Contains:IC 4605, NGC 6144, rho Oph nebula, IC 4604, IC 4603, M 4, NGC 6121, The star 22Sco, The star Antares (αSco), The star ρOph, The star Al Niyat (σSco), The star οSco
Getting plate-solving status, please wait...
From Antares to the Rho Ophiuchus Cloud Complex, 




    

        Sven Hoffmann
From Antares to the Rho Ophiuchus Cloud Complex

From Antares to the Rho Ophiuchus Cloud Complex

Technical card

Resolution: 3904x3992

Dates: Sept. 10, 2018

Frames:
Astrodon B Gen.2 E-series: 7x60" -25C bin 2x2
Astrodon G Gen.2 E-series: 7x60" -25C bin 2x2
Astrodon L Gen.2 E-series: 14x120" -25C bin 1x1
Astrodon R Gen.2 E-series: 8x60" -25C bin 2x2

Integration: 0.8 hours

Darks: ~12

Bias: ~12

Avg. Moon age: 0.86 days

Avg. Moon phase: 0.83%

Bortle Dark-Sky Scale: 1.00

Mean FWHM: 3.00

Astrometry.net job: 2251244

RA center: 246.848 degrees

DEC center: -24.869 degrees

Pixel scale: 3.500 arcsec/pixel

Orientation: 178.713 degrees

Field radius: 2.714 degrees

Data source: Own remote observatory

Description

Well this is something special for me. I always wanted to capture this region in high quality since I saw images of it. Unfortunately this is next to impossible from Germany. We are just so high up and the capture opportunities so limited that I had to make use of a remote service for it.

My experiences with itelescope
-------------------------------------------

I had used itelescope for a test image before in the past, so I kind of knew my way around. In addition I learned a lot about in the past 2-3 years. The most difficult part about this image capturing is that there is nothing like the mosaic and framing wizard in SGP, so you need to enter the coordinates by hand and in the right system and format (they use J.2000).

The system used is T8 in Siding Springs Australia because this puts Antares almost at the zenith at the beginning of the night right now.

The data quality is pretty much what you can expect from the system and exceptionally good. I calculated the etendue beforehand and knew that little time would be more than enough. Having no light pollution really helps. I have to be honest though. I started my astrophotography journey with CMOS, so the raw data from the 16803 looks horrendously bad because of all the column defects. Unfortunately itelescope does not provide a defect list so you end up cleaning this up by hand. Ugh!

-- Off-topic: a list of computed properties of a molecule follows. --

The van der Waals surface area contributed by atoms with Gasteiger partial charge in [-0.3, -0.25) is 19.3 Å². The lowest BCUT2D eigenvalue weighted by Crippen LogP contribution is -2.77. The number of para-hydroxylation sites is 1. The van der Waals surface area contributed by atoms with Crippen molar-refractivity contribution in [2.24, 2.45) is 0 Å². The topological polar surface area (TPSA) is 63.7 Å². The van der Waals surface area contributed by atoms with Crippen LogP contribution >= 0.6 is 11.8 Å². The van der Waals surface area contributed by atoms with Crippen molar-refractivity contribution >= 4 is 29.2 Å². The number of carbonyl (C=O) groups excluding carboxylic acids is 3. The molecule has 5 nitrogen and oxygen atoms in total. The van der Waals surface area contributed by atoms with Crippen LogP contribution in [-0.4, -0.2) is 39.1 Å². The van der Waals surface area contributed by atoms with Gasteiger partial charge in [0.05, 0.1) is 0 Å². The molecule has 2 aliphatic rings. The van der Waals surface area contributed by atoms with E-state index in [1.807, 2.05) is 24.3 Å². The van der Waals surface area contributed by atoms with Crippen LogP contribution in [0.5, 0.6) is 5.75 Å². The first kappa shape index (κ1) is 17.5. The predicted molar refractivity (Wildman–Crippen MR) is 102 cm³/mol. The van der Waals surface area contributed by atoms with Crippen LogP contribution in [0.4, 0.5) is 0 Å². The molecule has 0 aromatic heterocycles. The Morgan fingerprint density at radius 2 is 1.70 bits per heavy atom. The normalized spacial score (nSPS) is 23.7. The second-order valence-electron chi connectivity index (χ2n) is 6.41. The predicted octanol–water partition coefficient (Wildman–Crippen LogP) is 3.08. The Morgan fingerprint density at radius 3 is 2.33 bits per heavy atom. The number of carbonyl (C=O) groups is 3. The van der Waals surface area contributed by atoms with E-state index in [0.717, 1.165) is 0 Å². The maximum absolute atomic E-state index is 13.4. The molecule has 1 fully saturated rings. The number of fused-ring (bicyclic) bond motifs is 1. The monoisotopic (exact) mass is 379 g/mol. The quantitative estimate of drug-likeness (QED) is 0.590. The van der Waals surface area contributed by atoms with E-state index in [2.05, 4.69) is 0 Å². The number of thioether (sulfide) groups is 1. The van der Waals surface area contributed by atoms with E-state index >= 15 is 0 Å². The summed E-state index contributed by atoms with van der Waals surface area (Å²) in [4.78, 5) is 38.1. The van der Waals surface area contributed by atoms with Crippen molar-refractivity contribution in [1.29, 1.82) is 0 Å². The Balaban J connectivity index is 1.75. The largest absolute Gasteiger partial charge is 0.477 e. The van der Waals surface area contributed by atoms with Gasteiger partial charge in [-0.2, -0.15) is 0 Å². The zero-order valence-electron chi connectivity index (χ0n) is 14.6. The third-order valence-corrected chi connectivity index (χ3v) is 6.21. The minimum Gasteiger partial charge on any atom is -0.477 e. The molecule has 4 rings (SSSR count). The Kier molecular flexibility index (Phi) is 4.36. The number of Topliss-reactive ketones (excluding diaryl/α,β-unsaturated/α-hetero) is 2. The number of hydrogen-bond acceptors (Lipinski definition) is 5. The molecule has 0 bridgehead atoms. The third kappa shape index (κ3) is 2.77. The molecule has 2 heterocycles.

I was disappointed that no flats were provided even though they were saying on the website that a full set of calibration files would be provided. Luckily it did not impact the image much. The system and sensor appear to be clean so there were no dust motes or anything. But still I would have liked even field illumination correction by flats.

I encountered one hickup during my capture. The roof closed during my session because of wind and I got an email that my reservation ended and I had been logged off. That was far from it. The system just continued capturing and I was billed for the "darks". Good thing they have excellent support and you can get a refund for situations like this directly from the website and get the points back immediately. That is a huge thumbs up from me. It would be even better if that scenario would have been covered by automation though.

In addition it was reassuring to me that even a 45.000€ setup has problems. The correction of the FSQ 106 is not good enough to cover all corners of the 16803, which I suppose is just a limit of physics in the end. In addition there is slight tilt in the system. I'm writing this to dispell some illusions :) Everybody will need to work very hard to get to a well working setup. Throwing money at the problem will most likely eliminate a lot of tinkering but not all of it to get to "perfect" images. Obviously it also depends on your standards.

For those interested: I paid about ~100$ for the 50 minutes of exposure time and the only downside was the limitation of usable rejection algorithms because of the low sub count on the color images.

Comments

Author

roofkid
Sven Hoffmann
License: None (All rights reserved)
1871
Like

Sky plot

Sky plot

Histogram

From Antares to the Rho Ophiuchus Cloud Complex, 




    

        Sven Hoffmann

In these public groups

Cloudy Nights
The refractors!